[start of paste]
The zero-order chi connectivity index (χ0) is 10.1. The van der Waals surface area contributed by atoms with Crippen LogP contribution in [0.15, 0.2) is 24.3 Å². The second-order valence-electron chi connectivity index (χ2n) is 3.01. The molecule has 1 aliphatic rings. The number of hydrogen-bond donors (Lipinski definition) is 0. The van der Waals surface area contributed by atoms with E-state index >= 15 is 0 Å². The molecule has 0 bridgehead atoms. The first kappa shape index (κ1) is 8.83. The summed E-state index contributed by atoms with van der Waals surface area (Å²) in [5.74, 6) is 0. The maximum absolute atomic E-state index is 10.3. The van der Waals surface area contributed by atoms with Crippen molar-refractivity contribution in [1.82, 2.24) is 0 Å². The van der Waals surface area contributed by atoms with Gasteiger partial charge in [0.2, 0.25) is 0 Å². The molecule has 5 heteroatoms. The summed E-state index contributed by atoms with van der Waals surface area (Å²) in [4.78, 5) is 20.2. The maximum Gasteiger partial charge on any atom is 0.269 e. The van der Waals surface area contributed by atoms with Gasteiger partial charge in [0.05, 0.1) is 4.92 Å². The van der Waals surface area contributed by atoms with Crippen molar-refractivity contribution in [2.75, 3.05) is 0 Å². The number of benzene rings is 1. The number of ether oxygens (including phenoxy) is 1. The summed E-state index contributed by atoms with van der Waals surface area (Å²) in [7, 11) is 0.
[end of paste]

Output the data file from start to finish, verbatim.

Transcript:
The zero-order chi connectivity index (χ0) is 10.1. The van der Waals surface area contributed by atoms with Crippen LogP contribution in [0.15, 0.2) is 24.3 Å². The second-order valence-electron chi connectivity index (χ2n) is 3.01. The molecule has 1 aliphatic rings. The number of hydrogen-bond donors (Lipinski definition) is 0. The van der Waals surface area contributed by atoms with E-state index >= 15 is 0 Å². The molecule has 0 bridgehead atoms. The first kappa shape index (κ1) is 8.83. The summed E-state index contributed by atoms with van der Waals surface area (Å²) in [5.74, 6) is 0. The maximum absolute atomic E-state index is 10.3. The van der Waals surface area contributed by atoms with Crippen molar-refractivity contribution in [1.82, 2.24) is 0 Å². The van der Waals surface area contributed by atoms with Gasteiger partial charge in [0.2, 0.25) is 0 Å². The molecule has 5 heteroatoms. The summed E-state index contributed by atoms with van der Waals surface area (Å²) in [4.78, 5) is 20.2. The maximum Gasteiger partial charge on any atom is 0.269 e. The van der Waals surface area contributed by atoms with Gasteiger partial charge in [0.05, 0.1) is 4.92 Å². The van der Waals surface area contributed by atoms with Crippen molar-refractivity contribution in [2.75, 3.05) is 0 Å². The number of benzene rings is 1. The number of ether oxygens (including phenoxy) is 1. The summed E-state index contributed by atoms with van der Waals surface area (Å²) in [7, 11) is 0.